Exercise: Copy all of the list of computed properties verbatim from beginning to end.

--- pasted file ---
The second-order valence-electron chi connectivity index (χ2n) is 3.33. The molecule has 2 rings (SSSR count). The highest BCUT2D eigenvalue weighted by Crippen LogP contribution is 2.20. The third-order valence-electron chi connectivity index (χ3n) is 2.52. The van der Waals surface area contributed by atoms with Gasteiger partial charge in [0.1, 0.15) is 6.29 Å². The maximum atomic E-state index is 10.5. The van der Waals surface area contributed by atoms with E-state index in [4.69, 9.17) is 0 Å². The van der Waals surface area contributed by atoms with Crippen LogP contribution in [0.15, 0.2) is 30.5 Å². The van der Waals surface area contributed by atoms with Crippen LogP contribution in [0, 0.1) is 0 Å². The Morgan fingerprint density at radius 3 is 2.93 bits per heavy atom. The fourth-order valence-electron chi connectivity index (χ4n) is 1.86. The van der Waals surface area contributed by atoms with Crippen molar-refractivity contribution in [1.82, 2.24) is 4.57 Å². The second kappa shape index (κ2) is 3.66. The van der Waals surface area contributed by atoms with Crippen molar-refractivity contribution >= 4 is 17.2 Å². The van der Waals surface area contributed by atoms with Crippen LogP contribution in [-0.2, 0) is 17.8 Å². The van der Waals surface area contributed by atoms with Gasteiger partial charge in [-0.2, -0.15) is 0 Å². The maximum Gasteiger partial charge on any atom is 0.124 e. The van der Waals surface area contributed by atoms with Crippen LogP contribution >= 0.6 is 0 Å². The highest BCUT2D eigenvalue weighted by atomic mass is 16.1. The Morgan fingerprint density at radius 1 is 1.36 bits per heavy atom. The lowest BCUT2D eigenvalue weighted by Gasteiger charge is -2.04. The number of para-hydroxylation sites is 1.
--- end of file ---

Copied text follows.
The second-order valence-electron chi connectivity index (χ2n) is 3.33. The molecule has 2 rings (SSSR count). The highest BCUT2D eigenvalue weighted by Crippen LogP contribution is 2.20. The third-order valence-electron chi connectivity index (χ3n) is 2.52. The van der Waals surface area contributed by atoms with Gasteiger partial charge in [0.1, 0.15) is 6.29 Å². The maximum atomic E-state index is 10.5. The van der Waals surface area contributed by atoms with E-state index in [4.69, 9.17) is 0 Å². The van der Waals surface area contributed by atoms with Crippen LogP contribution in [0.15, 0.2) is 30.5 Å². The van der Waals surface area contributed by atoms with Crippen LogP contribution in [0, 0.1) is 0 Å². The Morgan fingerprint density at radius 3 is 2.93 bits per heavy atom. The fourth-order valence-electron chi connectivity index (χ4n) is 1.86. The van der Waals surface area contributed by atoms with Crippen molar-refractivity contribution in [1.82, 2.24) is 4.57 Å². The second kappa shape index (κ2) is 3.66. The van der Waals surface area contributed by atoms with Crippen molar-refractivity contribution >= 4 is 17.2 Å². The van der Waals surface area contributed by atoms with Crippen LogP contribution in [-0.2, 0) is 17.8 Å². The van der Waals surface area contributed by atoms with Gasteiger partial charge in [-0.2, -0.15) is 0 Å². The maximum Gasteiger partial charge on any atom is 0.124 e. The van der Waals surface area contributed by atoms with Crippen LogP contribution >= 0.6 is 0 Å². The highest BCUT2D eigenvalue weighted by atomic mass is 16.1. The Morgan fingerprint density at radius 1 is 1.36 bits per heavy atom. The lowest BCUT2D eigenvalue weighted by Gasteiger charge is -2.04. The number of para-hydroxylation sites is 1.